Informacion economica sobre Cuba

Price War in Havana / 14ymedio, Zunilda Mara
Posted on January 22, 2016

14ymedio, Zunilda Mata, Havana, 21 January 2016 – The imposition of
price controls in some markets in Havana has provoked contradictory
reactions in the population. Although it has been a relief to consumers’
pockets in the midst of the rising cost of living, the measure has been
accompanied by an unwelcome raid on the cart vendors who sell
agricultural products in the capital’s neighborhoods.

On Tuesday, the Youth Labor Army (EJT) market on Tulipan Street in the
Nuevo Vedado neighborhood dawned with a singular hustle. After more than
two weeks of empty stalls and worried consumers, a dozen products went
on sale with controlled prices.

The measure was expected after an experiment that started earlier this
month in Artemisa province, with the sale of agricultural products at “a
maximum fixed value” by the Provincial Administrative Council.

In Havana, the controlled prices have not been extended to the majority
of markets managed by the state farms and cooperatives. “This market has
been one of the first to test the experiment,” said a vendor at the
market administered by officials of the EJT.

The young man, whose stall was selling pineapples, yucca and other
products, seemed apologetic at having to charge a customer 2.80 Cuban
pesos (CUP) for a pound of guavas. The same quantity of product hadn’t
dropped below 20 CUP at the end of last year. “This can’t last long,
because eight guavas for six pesos can’t be maintained,” the employee
complained.

A very different picture was developing in the central market of Egido,
managed by private sellers and intermediaries. Since the beginning of
the week a pound of red beans has held steady at 16 CUP and pork hasn’t
fallen below 50 CUP for months. Despite the high prices, the quality of
the merchandise attracted dozens of buyers on Tuesday.

“We’ll see how long they keep it up,” comments Gerardo, a truckdriver
who brings goods from private farms in Alquizar to the well-known
market. “Since the beginning of the year they’re making our lives hell
on the highway,” he says, referring to the escalation of police controls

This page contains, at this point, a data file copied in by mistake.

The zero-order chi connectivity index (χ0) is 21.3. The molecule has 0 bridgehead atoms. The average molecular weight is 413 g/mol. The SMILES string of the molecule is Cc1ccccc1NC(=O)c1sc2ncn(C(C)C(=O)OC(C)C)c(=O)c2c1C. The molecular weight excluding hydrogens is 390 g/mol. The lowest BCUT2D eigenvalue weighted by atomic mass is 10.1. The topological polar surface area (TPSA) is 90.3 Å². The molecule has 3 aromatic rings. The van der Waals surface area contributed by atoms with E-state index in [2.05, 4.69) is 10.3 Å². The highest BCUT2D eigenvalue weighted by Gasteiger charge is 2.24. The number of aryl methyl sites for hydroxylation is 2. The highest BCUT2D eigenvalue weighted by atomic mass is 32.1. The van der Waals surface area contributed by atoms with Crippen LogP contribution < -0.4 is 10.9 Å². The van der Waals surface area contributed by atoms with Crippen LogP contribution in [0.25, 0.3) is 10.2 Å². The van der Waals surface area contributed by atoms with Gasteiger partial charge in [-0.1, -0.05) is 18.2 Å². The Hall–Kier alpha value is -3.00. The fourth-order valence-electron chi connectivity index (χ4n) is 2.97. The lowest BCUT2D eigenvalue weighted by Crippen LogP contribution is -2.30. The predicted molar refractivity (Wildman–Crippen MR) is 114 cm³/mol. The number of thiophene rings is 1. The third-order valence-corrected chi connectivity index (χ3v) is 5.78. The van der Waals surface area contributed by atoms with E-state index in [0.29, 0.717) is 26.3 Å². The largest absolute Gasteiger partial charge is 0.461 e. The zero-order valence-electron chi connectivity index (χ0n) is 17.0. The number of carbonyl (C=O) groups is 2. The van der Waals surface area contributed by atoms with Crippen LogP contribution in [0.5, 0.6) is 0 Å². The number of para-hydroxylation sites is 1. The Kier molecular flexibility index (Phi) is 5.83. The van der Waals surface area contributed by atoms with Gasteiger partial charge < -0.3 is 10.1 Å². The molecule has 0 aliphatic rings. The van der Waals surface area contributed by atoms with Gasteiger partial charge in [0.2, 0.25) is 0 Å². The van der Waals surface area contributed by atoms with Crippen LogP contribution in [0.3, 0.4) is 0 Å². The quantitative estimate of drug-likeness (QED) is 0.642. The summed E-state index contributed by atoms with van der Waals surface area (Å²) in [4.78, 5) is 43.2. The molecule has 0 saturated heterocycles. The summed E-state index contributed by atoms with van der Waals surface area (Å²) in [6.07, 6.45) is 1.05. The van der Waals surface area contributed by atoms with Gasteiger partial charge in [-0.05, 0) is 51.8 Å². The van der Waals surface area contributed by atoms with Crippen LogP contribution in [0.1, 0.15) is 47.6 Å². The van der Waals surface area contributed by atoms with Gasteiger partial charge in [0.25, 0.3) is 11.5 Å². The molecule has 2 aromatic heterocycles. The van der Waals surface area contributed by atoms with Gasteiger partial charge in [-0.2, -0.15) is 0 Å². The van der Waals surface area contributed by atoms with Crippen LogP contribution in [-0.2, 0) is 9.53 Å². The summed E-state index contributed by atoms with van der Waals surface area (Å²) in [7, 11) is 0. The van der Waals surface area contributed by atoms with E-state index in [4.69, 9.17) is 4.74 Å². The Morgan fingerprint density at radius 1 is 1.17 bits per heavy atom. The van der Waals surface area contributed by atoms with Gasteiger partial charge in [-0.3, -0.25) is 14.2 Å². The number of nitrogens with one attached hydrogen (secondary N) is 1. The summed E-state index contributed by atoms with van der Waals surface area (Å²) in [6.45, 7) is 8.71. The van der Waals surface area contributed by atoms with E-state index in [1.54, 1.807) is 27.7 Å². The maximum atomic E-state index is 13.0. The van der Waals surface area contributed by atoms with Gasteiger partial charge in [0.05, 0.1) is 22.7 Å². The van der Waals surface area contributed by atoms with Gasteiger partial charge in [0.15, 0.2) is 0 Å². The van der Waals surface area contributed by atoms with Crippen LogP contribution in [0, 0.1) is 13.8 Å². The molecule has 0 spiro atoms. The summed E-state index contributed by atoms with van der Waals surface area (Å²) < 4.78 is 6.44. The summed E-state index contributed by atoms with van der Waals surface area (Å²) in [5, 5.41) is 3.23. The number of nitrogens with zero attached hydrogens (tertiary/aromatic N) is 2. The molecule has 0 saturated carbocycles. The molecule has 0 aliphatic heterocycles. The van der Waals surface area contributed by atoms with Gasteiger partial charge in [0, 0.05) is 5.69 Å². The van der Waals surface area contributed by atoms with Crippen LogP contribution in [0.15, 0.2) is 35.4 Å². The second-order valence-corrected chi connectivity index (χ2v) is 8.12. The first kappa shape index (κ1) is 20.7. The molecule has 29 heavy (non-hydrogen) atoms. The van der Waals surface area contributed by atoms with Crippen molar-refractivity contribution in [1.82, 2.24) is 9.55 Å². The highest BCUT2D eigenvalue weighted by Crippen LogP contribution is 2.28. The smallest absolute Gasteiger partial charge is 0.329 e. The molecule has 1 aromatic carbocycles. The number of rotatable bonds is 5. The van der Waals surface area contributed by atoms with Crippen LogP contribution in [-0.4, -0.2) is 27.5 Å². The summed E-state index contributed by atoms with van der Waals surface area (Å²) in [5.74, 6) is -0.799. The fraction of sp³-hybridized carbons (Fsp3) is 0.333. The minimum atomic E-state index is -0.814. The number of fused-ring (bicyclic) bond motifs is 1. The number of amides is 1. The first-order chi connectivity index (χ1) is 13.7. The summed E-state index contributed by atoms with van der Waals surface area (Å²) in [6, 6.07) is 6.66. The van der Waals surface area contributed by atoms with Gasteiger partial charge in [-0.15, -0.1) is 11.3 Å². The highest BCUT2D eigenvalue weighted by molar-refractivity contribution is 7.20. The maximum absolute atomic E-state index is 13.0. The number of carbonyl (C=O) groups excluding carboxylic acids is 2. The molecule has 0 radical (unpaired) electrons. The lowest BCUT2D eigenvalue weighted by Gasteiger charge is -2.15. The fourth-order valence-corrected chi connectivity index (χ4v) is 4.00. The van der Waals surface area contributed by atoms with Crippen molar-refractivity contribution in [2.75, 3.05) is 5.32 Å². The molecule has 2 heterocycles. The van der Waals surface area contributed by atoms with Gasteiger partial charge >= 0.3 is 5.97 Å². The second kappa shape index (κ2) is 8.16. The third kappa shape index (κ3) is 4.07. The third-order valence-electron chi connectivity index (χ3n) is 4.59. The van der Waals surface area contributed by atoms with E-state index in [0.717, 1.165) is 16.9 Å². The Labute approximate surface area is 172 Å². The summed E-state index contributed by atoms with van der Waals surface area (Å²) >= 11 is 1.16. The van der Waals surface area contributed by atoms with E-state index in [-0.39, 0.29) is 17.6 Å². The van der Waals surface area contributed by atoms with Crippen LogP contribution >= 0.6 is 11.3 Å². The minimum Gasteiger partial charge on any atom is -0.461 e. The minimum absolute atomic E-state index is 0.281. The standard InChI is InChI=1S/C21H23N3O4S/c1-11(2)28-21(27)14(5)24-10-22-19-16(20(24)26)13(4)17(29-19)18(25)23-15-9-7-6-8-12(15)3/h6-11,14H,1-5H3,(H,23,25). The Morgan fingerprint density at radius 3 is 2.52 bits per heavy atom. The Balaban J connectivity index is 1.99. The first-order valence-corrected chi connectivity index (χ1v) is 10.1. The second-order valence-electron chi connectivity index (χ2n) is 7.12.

on all the trucks carrying farm products and trying to enter the capital.

“Now we even have to show proof that we bought the fuel legally,”
complains Gerardo, who says “with these decisions prices are going to
shoot up.”

Next to him, a customer was shocked by taro at 15 CUP a pound,
threatening to leave “for the EJT” but ending up buying it there. “A
ride from Boyeros and Tulipan costs me 10 CUP. What I’ll save on one
thing I’ll spend on another. Anyway, the quality isn’t the same, here it
is always better because ‘the master’s eye fattens the horse’,” she
concludes.

Television has accompanied the price controls with reports blaming
intermediaries for the rise in prices. An appeal recently published by
the National Union of Agricultural and Forestry Workers called for the
total elimination of intermediaries saying that this would “contribute
to a lowering of prices.”

Havana residents are in the midst of a silent price war between the
State and private vendors which has almost completely eliminated from
the urban landscape an element they has already become common: vendors
with rolling carts. These improvised “kiosks with wheels” bring access
to agricultural markets to distant places and offer their goods
house-to-house.

Julia, who lives at Espada and San Lazaro Streets, says she is willing
to pay “when I see a cart in the street.” With a bedriddem mother, she
comments that she doesn’t have “the time or money to go a long way to
buy food.”

Tato, one of the cart vendors who for years has sold near the park at
Infanta and San Lazaro, was sitting on a wall this Tuesday with his
legendary cart. “The inspectors they send take everything, the police
won’t let us live anymore,” he says. He says the suppliers have had
their goods confiscated on the roads entering the city.

The old man is convinced that what is happening now has been ordered by
Raul Castro. “But let’s see how long the joke of controlled prices
lasts,” he says.

Meanwhile, a young employee at the EJT market cajoled a girl looking
undecidedly at pineapples. “Buy them now, my girl, you don’t know when
they’ll run out. It’s the right gift for Epiphany, just a little late.”

Source: Price War in Havana / 14ymedio, Zunilda Mara | Translating Cuba
translatingcuba.com/price-war-in-havana-14ymedio-zunilda-mara/


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